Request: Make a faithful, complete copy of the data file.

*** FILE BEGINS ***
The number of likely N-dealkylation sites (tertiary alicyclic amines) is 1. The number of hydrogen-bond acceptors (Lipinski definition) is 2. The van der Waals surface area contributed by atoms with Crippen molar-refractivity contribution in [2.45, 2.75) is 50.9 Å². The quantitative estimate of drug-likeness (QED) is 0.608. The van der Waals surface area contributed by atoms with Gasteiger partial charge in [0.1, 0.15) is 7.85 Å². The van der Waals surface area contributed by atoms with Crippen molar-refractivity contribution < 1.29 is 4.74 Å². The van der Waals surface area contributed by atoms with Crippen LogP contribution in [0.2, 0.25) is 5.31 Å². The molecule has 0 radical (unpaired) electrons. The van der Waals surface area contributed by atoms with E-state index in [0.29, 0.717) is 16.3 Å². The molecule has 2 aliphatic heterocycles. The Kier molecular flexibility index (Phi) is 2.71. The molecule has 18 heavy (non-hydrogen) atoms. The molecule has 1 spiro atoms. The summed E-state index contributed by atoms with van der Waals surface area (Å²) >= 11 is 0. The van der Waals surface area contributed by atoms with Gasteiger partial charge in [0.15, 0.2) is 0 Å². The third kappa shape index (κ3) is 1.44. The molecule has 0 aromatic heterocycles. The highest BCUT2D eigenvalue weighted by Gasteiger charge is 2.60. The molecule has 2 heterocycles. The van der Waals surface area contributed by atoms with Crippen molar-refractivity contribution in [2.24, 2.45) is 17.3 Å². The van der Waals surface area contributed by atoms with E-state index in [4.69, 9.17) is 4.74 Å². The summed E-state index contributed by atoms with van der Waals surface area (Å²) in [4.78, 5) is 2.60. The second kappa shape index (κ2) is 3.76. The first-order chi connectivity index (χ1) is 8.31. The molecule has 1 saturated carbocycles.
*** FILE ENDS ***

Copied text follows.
The number of likely N-dealkylation sites (tertiary alicyclic amines) is 1. The number of hydrogen-bond acceptors (Lipinski definition) is 2. The van der Waals surface area contributed by atoms with Crippen molar-refractivity contribution in [2.45, 2.75) is 50.9 Å². The quantitative estimate of drug-likeness (QED) is 0.608. The van der Waals surface area contributed by atoms with Gasteiger partial charge in [0.1, 0.15) is 7.85 Å². The van der Waals surface area contributed by atoms with Crippen molar-refractivity contribution < 1.29 is 4.74 Å². The van der Waals surface area contributed by atoms with Crippen LogP contribution in [0.2, 0.25) is 5.31 Å². The molecule has 0 radical (unpaired) electrons. The van der Waals surface area contributed by atoms with E-state index in [0.29, 0.717) is 16.3 Å². The molecule has 2 aliphatic heterocycles. The Kier molecular flexibility index (Phi) is 2.71. The molecule has 18 heavy (non-hydrogen) atoms. The molecule has 1 spiro atoms. The summed E-state index contributed by atoms with van der Waals surface area (Å²) >= 11 is 0. The van der Waals surface area contributed by atoms with Gasteiger partial charge in [0.15, 0.2) is 0 Å². The third kappa shape index (κ3) is 1.44. The molecule has 0 aromatic heterocycles. The highest BCUT2D eigenvalue weighted by Gasteiger charge is 2.60. The molecule has 2 heterocycles. The van der Waals surface area contributed by atoms with Crippen molar-refractivity contribution in [2.24, 2.45) is 17.3 Å². The van der Waals surface area contributed by atoms with E-state index in [4.69, 9.17) is 4.74 Å². The summed E-state index contributed by atoms with van der Waals surface area (Å²) in [4.78, 5) is 2.60. The second kappa shape index (κ2) is 3.76. The first-order chi connectivity index (χ1) is 8.31. The molecule has 1 saturated carbocycles.